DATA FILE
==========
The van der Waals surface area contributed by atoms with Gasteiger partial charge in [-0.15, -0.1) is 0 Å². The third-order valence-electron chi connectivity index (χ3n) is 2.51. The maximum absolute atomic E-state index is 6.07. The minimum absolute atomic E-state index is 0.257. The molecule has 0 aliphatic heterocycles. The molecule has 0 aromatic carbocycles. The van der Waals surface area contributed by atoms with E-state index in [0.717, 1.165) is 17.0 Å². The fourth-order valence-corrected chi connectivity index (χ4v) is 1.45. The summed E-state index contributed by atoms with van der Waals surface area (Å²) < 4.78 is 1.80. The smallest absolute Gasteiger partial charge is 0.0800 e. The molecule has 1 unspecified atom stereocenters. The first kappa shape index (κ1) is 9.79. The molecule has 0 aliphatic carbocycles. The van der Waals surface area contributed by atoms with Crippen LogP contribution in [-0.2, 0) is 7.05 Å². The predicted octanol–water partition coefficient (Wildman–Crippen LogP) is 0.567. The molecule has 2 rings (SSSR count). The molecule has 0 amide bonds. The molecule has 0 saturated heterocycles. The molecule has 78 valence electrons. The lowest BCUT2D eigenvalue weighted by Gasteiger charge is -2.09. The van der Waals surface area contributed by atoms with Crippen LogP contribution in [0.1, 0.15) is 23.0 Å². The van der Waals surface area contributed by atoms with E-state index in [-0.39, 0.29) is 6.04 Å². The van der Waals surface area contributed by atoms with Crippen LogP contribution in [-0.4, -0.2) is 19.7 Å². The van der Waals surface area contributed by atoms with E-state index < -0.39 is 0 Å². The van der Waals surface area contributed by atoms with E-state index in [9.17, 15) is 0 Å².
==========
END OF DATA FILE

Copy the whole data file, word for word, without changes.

The van der Waals surface area contributed by atoms with Gasteiger partial charge in [-0.15, -0.1) is 0 Å². The third-order valence-electron chi connectivity index (χ3n) is 2.51. The maximum absolute atomic E-state index is 6.07. The minimum absolute atomic E-state index is 0.257. The molecule has 0 aliphatic heterocycles. The molecule has 0 aromatic carbocycles. The van der Waals surface area contributed by atoms with E-state index in [0.717, 1.165) is 17.0 Å². The fourth-order valence-corrected chi connectivity index (χ4v) is 1.45. The summed E-state index contributed by atoms with van der Waals surface area (Å²) < 4.78 is 1.80. The smallest absolute Gasteiger partial charge is 0.0800 e. The molecule has 1 unspecified atom stereocenters. The first kappa shape index (κ1) is 9.79. The molecule has 0 aliphatic carbocycles. The van der Waals surface area contributed by atoms with Crippen LogP contribution in [-0.2, 0) is 7.05 Å². The predicted octanol–water partition coefficient (Wildman–Crippen LogP) is 0.567. The molecule has 2 rings (SSSR count). The molecule has 0 amide bonds. The molecule has 0 saturated heterocycles. The molecule has 78 valence electrons. The lowest BCUT2D eigenvalue weighted by Gasteiger charge is -2.09. The van der Waals surface area contributed by atoms with Crippen LogP contribution in [0.1, 0.15) is 23.0 Å². The van der Waals surface area contributed by atoms with E-state index in [-0.39, 0.29) is 6.04 Å². The van der Waals surface area contributed by atoms with Crippen LogP contribution in [-0.4, -0.2) is 19.7 Å². The van der Waals surface area contributed by atoms with E-state index < -0.39 is 0 Å². The van der Waals surface area contributed by atoms with E-state index in [9.17, 15) is 0 Å².